Travels of a Generic Christian

A Christian shares the joy of his walk with the Lord Jesus Christ.

Do not stifle the Holy Spirit. Do not scoff at prophecies, but test everything that is said. Hold on to what is good. Stay away from every kind of evil. 1 Thessalonians 5:19-22

Tuesday, August 29, 2006


About ten days ago a concept regarding forgiveness struck me—or, I should probably say, was given to me, and I began to put it into practice. It made such a profound impact on my wife that she kept swearing that I was up to some mischief! She said that I was “a totally different person” and that I must have “turned over a new leaf.”

I had been reading a book of excerpts by George MacDonald wherein he made at least several references to something that he ultimately (in my mind) referred to as ‘a foul doctrine of blood atonement’. (That is not a direct quote because I can’t seem to find it to provide at the moment, but nothing less would have made such an impact on me. Here is an analogous statement from page 183 of the book Knowing the Heart of God:

“Very different is the good news Jesus brings us from certain prevalent representations of the gospel, founded on the pagan notion that suffering is an offset for sin. This mistaken gospel—indeed, no Gospel at all—culminates in the nonsensical assertion that the suffering of an innocent man, just because he is innocent—perfect—is a satisfaction to the holy Father for the evil deeds of his children.”

His statements so shocked me because everything else of his that I had read was a series of strong, beautiful theological expositions. But I could not get around such a statement. It was the bold antithesis of all I understood about the nature of divine forgiveness.

So, giving the benefit of the doubt, I prayed, “Lord, before I finish reading this book, let me understand what this man is trying to explain.” I had yet to read only a few pages further until understanding came—but not in the form of explicit statement—rather in the form of MacDonald’s allegorical explanation of the nature of the Kingdom of heaven, linked, in my mind, to MacDonald’s continuous and unrelenting echo of James (the half-brother of Jesus) that obedience is the very essence of faith—that obedience is the action of faith; that faith is defined by obedience.

On pages 176-179 of the same book quoted above, an excerpt from MacDonald’s book The Curate’s Awakening is given that portrays one character’s vision of how Heaven’s economy works. Without providing the whole vision here, the lesson drawn is that Heaven itself operates on the principle of service or servitude; each person finding his or her greatest joy in acts of service to one another—and, in turn, accepting acts of service from one another. The story contrasted this nature of the Kingdom of Heaven with the nature of the kingdom of earth in which each person seeks first his own gain.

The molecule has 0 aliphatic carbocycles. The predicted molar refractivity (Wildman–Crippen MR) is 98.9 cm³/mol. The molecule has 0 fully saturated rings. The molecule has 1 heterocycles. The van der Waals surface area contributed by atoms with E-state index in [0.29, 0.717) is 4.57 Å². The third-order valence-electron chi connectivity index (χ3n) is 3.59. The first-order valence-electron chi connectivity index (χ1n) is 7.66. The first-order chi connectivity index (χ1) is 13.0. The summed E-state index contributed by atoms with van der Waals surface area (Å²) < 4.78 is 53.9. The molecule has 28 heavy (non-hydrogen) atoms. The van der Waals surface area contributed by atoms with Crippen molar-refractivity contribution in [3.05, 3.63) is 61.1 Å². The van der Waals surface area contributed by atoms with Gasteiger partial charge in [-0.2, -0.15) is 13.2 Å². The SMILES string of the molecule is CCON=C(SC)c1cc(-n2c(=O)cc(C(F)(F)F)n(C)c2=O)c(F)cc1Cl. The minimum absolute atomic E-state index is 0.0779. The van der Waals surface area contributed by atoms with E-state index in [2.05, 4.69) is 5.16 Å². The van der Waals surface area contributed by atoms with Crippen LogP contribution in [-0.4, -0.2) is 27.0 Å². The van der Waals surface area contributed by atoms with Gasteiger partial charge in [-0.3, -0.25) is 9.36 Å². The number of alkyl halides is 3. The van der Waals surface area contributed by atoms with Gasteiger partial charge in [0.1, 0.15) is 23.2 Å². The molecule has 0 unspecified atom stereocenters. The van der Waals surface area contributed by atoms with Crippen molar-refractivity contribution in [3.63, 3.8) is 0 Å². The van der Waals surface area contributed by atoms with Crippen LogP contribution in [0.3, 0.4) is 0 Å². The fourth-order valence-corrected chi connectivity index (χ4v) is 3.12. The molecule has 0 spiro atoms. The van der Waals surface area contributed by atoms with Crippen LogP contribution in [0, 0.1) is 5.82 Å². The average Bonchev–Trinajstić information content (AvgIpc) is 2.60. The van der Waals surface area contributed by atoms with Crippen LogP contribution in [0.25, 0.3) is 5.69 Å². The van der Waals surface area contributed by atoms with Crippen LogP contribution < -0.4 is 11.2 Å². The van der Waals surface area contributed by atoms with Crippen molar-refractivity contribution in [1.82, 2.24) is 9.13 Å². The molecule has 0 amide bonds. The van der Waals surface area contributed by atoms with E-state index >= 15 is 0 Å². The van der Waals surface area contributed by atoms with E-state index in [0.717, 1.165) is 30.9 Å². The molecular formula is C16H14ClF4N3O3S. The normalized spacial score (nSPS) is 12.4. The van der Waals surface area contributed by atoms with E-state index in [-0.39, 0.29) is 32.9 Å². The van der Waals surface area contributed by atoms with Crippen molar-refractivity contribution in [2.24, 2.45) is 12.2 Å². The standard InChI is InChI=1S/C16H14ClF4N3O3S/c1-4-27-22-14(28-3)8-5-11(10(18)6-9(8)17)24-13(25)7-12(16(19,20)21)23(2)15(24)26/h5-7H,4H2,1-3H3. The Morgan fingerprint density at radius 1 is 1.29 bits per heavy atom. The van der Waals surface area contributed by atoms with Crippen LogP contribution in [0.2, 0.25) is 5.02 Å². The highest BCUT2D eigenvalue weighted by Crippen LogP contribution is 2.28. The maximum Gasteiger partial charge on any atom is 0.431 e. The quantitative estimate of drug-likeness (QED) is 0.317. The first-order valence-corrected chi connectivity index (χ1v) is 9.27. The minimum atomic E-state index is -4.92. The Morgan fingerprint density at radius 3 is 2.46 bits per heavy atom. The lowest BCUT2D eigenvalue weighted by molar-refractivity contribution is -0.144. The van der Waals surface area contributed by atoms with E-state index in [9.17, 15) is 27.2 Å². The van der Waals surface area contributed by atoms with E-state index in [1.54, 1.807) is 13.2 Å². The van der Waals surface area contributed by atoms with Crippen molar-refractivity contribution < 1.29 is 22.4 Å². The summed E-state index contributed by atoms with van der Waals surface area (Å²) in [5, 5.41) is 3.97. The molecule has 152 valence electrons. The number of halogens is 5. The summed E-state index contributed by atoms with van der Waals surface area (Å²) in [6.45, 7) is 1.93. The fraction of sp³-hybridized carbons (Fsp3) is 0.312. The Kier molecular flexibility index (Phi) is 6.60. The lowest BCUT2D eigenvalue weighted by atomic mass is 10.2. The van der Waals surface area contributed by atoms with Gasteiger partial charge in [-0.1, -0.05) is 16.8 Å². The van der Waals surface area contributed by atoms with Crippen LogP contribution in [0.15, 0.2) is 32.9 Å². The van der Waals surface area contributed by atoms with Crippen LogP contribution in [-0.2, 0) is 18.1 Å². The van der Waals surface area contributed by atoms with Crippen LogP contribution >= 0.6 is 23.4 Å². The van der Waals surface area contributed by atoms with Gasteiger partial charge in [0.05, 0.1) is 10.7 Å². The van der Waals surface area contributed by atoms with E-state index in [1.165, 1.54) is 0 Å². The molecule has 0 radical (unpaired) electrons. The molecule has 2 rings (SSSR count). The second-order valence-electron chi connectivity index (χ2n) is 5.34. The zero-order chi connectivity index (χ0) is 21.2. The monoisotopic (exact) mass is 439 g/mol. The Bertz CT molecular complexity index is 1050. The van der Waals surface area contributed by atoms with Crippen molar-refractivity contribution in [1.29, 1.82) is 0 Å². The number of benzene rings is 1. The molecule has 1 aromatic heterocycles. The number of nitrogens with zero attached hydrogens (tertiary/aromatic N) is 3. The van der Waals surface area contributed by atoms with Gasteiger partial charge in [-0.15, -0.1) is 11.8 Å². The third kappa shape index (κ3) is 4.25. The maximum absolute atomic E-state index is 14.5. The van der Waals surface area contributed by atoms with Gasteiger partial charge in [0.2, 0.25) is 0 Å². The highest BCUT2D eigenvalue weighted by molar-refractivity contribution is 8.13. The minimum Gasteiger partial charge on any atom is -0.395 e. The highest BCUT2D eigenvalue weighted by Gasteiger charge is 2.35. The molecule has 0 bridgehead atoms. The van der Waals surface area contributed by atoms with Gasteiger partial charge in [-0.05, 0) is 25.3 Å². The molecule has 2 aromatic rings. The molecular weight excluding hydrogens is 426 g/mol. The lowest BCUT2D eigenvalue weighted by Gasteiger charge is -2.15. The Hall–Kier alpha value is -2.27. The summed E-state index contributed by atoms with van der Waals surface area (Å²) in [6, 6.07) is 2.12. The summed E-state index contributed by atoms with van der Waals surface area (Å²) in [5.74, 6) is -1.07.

All of a sudden I realized that, just in the same way that obedience is the action of faith; thus so is service—or servitude—the action of forgiveness; forgiveness is defined by service.

Contrary to what we so often think, forgiveness is not merely doffing our mental hats to someone who has wronged us. It isn’t even doing thusly and then trying to act like we’re OK with the events that have transpired, all the while trying to suppress the anger that wells up within our hearts.

Forgiveness requires action. Service is the defining action of forgiveness. Forgiveness without servitude is dead!

I now believe that, for God, forgiveness meant coming to earth in the person of Jesus and treating us—serving us—as if we were still members of the Kingdom of Heaven. Thus, in this action of Jesus, we can literally see the very forgiveness of God! Seeing things this way, how could we ever question whether or not God has really forgiven us?! (The picture relied upon in such a question is that of the mental doffing-of-the-hat referred to above, in which we can never be sure if someone really forgives us.) We see the forgiveness of God in the very action of Jesus!